Health Policy refers to the “…Decisions, plans, and actions that are undertaken to achieve specific health care goals within a society.”

Our policy work seeks to build effective healthcare services and systems including clinical care, workforce, surveillance, outreach and education to address the needs of people and families affected by Sickle Cell Disease region-wide.

PSCRC policy to build sickle cell equity believes that a regional approach is essential to build and sustain health services for people with rare disorders. Why?

Regionalization requires mutual obligations of many stakeholders. No one agency can address all the needs of people living with rare disorders. These mutual obligations are part of the “Collective Impact Model”.

These obligations recognize and support:

  • A common agenda: shared goals and sharing our expertise
  • Mutally reinforcing activities – to strengthen services THROUGHOUT and ACROSS our region, not just at our own agency. We are partnering with other rare blood disorders, and other agencies to reach our mutual goals for medically vulnerable individuals.
  • Common measurements to track our progress and identify new concerns
  • Continual communication
  • A ‘backbone’ agency to operationalize the regional network
  • Sustainability: efforts to meet today’s needs and plan ahead for the future

Our Successes

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Building Government Attention to SCD:

We meet annually with federal Government leaders from the Regional Health and Human Services Offices of Regions VI, VIII, IX and X.

  • One success is the Month long series of four weekly webinars on SCD in September 2018, sponsored by the Offices of the Assistant Secretary of Health in Regions VIII, IX and X. These webinars were broadcast throughout the US; nationally renowned SC leaders presented.
  • Another success was invitations to present on SCD at the Northwest Regional and US Conferences on Refugee and Immigrant Health in 2017.

Identifying Families Early:

The Black Infant Health Program of the California Department of Public Health added sickle cell questions to to their home visit assessment. This results in referring new parents who have children at risk for SCT and SCD to knowledgeable SCD providers.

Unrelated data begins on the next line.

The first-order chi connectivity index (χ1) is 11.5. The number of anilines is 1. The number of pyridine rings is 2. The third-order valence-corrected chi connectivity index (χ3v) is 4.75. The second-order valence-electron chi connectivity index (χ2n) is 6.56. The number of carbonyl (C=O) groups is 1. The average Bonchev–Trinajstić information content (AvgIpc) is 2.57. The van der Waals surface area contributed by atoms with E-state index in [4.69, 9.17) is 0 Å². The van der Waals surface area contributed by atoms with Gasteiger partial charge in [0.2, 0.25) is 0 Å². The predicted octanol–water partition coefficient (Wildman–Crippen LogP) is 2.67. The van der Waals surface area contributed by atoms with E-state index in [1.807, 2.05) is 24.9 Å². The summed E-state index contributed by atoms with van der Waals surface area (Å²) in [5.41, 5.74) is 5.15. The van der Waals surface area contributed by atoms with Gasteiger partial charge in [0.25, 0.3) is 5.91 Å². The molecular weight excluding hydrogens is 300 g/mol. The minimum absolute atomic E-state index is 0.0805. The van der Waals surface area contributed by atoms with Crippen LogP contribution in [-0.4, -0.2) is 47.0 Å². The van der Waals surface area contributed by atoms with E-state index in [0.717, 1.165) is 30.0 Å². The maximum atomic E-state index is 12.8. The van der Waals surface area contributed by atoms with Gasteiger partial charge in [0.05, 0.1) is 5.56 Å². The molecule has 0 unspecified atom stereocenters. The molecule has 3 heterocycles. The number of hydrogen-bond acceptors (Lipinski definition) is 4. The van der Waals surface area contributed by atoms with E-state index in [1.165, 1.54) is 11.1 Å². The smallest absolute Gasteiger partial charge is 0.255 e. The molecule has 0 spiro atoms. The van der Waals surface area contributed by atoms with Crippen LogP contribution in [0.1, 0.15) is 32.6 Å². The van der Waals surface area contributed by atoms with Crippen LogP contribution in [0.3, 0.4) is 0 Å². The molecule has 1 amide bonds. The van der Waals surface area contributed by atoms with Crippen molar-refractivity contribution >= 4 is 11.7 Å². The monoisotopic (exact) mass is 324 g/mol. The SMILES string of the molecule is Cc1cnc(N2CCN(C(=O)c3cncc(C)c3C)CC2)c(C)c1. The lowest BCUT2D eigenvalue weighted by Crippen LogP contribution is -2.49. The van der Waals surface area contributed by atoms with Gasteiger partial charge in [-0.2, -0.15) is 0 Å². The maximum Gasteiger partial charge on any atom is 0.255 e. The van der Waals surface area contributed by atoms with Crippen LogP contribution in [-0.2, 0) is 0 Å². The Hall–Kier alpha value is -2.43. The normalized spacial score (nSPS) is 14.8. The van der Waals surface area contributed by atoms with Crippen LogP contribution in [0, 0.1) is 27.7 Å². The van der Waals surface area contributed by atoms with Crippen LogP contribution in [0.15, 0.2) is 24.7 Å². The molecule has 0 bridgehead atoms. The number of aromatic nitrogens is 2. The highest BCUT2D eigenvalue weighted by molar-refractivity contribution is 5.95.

Workforce and Outreach:

The National Association of Hispanic Nurses – Los Angeles Chapter (NAHN-LA) adopted Sickle Cell as a priority, educating thousands from multi-cultural communities about SCD signs/symtoms and where to get care. PSCRC leaders educated NAHN-LA, NAHN-Orange County (CA), and NAHN-AZ leaders and members about SCD. The National Office of the NAHN recognizes the importance of SCD; PSCRC leaders and NAHN-LA have presented on SCD at NAHN-National Conferences.

Building Knowledge:

Annual meetings of the lead clinicians and community based organizations in our region. They gain updates, share best practices, and together address complex cases.


The Hemostasis Utilization Group Studies (HUGS) added Sickle Cell research to their traditional hemophilia research portfolio, to build the knowledge base about burden of illness and cost of care.

LA County DHS:

We successfully partnered with the Los Angeles County Department of Health Services to develop a new Adult Sickle Cell Center at the Martin Luther King, Jr. Outpatient Center in 2016. This clinic uses an advance practice medical home mode, and has received national attention.

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This website is partially supported by the Health Resources and Services Administration (HRSA) of the U.S. Department of Health and Human Services (HHS) as part of an award totaling $582,000. The contents are those of the author(s) and do not necessarily represent the official views of, nor an endorsement, by HRSA, HHS or the U.S. Government.